Crews continue to make progress fighting the Delta Fire burning in Shasta County, with the blaze 28 percent contained Friday at 60,018 acres, according to a 7 a.m. Cal Fire incident update.
Fire activity flared up along the freeway Thursday evening, forcing another temporary closure of a stretch of Interstate 5 and multiple ramps. Traffic was reopened for all lanes in both directions at about 6 p.m., according to Caltrans.
At least 17 structures have been destroyed by the Delta Fire so far, according to the latest Cal Fire update. More than 3,200 personnel are assigned to the fire, including about 1,000 from the U.S. Forest Service, the agency said on Twitter.
Mandatory evacuation orders were lifted Wednesday for parts of Shasta County. Voluntary evacuation warnings remained in place for residents of Dunsmuir in Siskiyou County, and evacuations and road closures remained in place for some of Trinity County through Thursday. Up-to-date, detailed evacuation information can be found on the fire’s Inciweb page and the Facebook pages of those three counties’ sheriff’s offices.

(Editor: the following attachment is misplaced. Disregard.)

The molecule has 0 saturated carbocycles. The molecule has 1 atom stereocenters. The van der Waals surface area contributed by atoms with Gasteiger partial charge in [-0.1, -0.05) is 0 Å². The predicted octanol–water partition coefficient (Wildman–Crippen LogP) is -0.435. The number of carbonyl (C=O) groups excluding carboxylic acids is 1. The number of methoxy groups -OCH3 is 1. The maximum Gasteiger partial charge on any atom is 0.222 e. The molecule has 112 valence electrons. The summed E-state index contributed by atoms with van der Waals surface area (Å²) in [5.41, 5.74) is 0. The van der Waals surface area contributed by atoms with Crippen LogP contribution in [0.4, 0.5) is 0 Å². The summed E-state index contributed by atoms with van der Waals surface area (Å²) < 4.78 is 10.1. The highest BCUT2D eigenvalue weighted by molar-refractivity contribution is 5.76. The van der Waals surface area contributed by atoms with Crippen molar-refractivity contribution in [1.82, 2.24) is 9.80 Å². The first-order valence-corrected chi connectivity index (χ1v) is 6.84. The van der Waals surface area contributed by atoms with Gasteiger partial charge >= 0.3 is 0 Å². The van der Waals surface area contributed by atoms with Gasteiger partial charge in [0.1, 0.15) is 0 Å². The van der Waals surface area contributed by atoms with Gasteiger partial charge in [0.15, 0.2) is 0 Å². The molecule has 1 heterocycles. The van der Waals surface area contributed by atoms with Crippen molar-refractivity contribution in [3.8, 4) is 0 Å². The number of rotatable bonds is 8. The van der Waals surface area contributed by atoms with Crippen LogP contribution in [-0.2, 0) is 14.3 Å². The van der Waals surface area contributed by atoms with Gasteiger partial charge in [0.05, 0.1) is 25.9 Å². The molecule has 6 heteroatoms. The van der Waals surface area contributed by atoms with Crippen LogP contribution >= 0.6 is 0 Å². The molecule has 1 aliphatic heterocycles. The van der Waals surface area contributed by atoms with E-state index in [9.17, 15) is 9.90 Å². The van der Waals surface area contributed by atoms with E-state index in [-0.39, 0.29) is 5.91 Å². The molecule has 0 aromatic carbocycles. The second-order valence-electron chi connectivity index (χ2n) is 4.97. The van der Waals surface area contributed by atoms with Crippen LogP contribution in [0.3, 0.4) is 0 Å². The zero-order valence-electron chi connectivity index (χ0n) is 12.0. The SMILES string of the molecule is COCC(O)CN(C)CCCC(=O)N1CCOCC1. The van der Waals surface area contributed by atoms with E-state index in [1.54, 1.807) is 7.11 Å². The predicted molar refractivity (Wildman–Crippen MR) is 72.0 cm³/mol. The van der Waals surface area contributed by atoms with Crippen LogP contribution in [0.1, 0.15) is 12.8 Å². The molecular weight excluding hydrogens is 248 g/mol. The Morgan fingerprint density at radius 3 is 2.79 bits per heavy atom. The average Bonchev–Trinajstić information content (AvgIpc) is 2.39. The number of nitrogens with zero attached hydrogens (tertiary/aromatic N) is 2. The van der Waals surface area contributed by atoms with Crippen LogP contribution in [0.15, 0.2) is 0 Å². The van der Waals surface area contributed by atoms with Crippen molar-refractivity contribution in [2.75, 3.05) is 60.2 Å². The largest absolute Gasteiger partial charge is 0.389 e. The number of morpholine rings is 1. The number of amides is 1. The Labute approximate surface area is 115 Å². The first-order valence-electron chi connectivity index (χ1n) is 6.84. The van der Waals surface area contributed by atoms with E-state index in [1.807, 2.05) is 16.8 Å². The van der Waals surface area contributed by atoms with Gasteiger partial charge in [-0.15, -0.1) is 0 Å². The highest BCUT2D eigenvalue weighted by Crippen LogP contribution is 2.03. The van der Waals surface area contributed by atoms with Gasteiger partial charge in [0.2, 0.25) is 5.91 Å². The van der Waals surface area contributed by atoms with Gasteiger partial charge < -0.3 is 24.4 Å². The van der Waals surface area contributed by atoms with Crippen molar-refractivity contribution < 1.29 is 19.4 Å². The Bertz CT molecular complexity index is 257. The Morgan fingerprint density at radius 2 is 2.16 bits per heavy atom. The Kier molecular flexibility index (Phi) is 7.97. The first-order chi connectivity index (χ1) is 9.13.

Cal Fire’s latest incident report noted that sloped terrain is expected to contribute to the fire’s spread over the next few days. Gusty winds up to 18 mph were forecast in the area for late Friday morning.
Growth of the Delta Fire has slowed since last week. After the blaze exploded to more than 5,000 acres within a matter of hours of igniting on Sept. 5, further jumping to 22,000 acres by the following night, it spread just 7,000 acres between Tuesday and Friday mornings, with containment increasing from 5 to 28 percent in that span, Cal Fire reported.
The wildfire started about 10 miles north of Redding, near Lakehead, and closed a 45-mile stretch of I-5 between Redding and Mount Shasta for about five full days. Caltrans and California Highway Patrol officials reopened the stretch Monday, with restrictions on flammable vehicles and a 17-mile stretch reduced to one lane each way.
Those restrictions have since been lifted, according to Caltrans.